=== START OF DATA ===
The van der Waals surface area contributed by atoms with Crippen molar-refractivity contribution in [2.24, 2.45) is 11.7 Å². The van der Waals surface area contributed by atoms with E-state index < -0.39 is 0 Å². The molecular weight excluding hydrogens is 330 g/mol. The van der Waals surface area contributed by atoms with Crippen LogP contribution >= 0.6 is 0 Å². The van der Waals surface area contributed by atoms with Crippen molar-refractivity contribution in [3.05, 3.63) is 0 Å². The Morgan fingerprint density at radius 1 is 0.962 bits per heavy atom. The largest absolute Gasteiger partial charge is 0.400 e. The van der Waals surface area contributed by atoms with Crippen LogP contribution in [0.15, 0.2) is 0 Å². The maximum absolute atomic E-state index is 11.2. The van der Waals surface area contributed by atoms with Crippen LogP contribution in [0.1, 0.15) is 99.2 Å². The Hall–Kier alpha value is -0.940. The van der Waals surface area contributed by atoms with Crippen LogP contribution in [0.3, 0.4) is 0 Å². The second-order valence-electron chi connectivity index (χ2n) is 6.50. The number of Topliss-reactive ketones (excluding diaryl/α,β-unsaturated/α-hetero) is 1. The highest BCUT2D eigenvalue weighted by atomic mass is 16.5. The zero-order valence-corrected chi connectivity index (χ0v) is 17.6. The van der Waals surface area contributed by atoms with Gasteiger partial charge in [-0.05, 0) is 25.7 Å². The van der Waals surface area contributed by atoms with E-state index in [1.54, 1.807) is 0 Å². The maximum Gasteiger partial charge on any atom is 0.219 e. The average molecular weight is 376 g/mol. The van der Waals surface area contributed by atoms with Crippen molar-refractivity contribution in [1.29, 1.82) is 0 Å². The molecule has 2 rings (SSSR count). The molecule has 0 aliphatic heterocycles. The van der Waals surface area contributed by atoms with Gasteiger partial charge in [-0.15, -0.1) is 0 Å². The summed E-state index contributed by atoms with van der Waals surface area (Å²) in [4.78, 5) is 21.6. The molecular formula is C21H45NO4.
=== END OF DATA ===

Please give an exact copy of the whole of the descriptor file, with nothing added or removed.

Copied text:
The van der Waals surface area contributed by atoms with Crippen molar-refractivity contribution in [2.24, 2.45) is 11.7 Å². The van der Waals surface area contributed by atoms with E-state index < -0.39 is 0 Å². The molecular weight excluding hydrogens is 330 g/mol. The van der Waals surface area contributed by atoms with Crippen LogP contribution >= 0.6 is 0 Å². The van der Waals surface area contributed by atoms with Crippen molar-refractivity contribution in [3.05, 3.63) is 0 Å². The Morgan fingerprint density at radius 1 is 0.962 bits per heavy atom. The largest absolute Gasteiger partial charge is 0.400 e. The van der Waals surface area contributed by atoms with Crippen LogP contribution in [0.15, 0.2) is 0 Å². The maximum absolute atomic E-state index is 11.2. The van der Waals surface area contributed by atoms with Crippen LogP contribution in [0.1, 0.15) is 99.2 Å². The Hall–Kier alpha value is -0.940. The van der Waals surface area contributed by atoms with Crippen LogP contribution in [0.3, 0.4) is 0 Å². The second-order valence-electron chi connectivity index (χ2n) is 6.50. The number of Topliss-reactive ketones (excluding diaryl/α,β-unsaturated/α-hetero) is 1. The highest BCUT2D eigenvalue weighted by atomic mass is 16.5. The zero-order valence-corrected chi connectivity index (χ0v) is 17.6. The van der Waals surface area contributed by atoms with Gasteiger partial charge in [-0.05, 0) is 25.7 Å². The van der Waals surface area contributed by atoms with E-state index in [1.54, 1.807) is 0 Å². The maximum Gasteiger partial charge on any atom is 0.219 e. The average molecular weight is 376 g/mol. The van der Waals surface area contributed by atoms with Crippen molar-refractivity contribution in [1.29, 1.82) is 0 Å². The molecule has 2 rings (SSSR count). The molecule has 0 aliphatic heterocycles. The van der Waals surface area contributed by atoms with Gasteiger partial charge in [-0.15, -0.1) is 0 Å². The summed E-state index contributed by atoms with van der Waals surface area (Å²) in [4.78, 5) is 21.6. The molecular formula is C21H45NO4.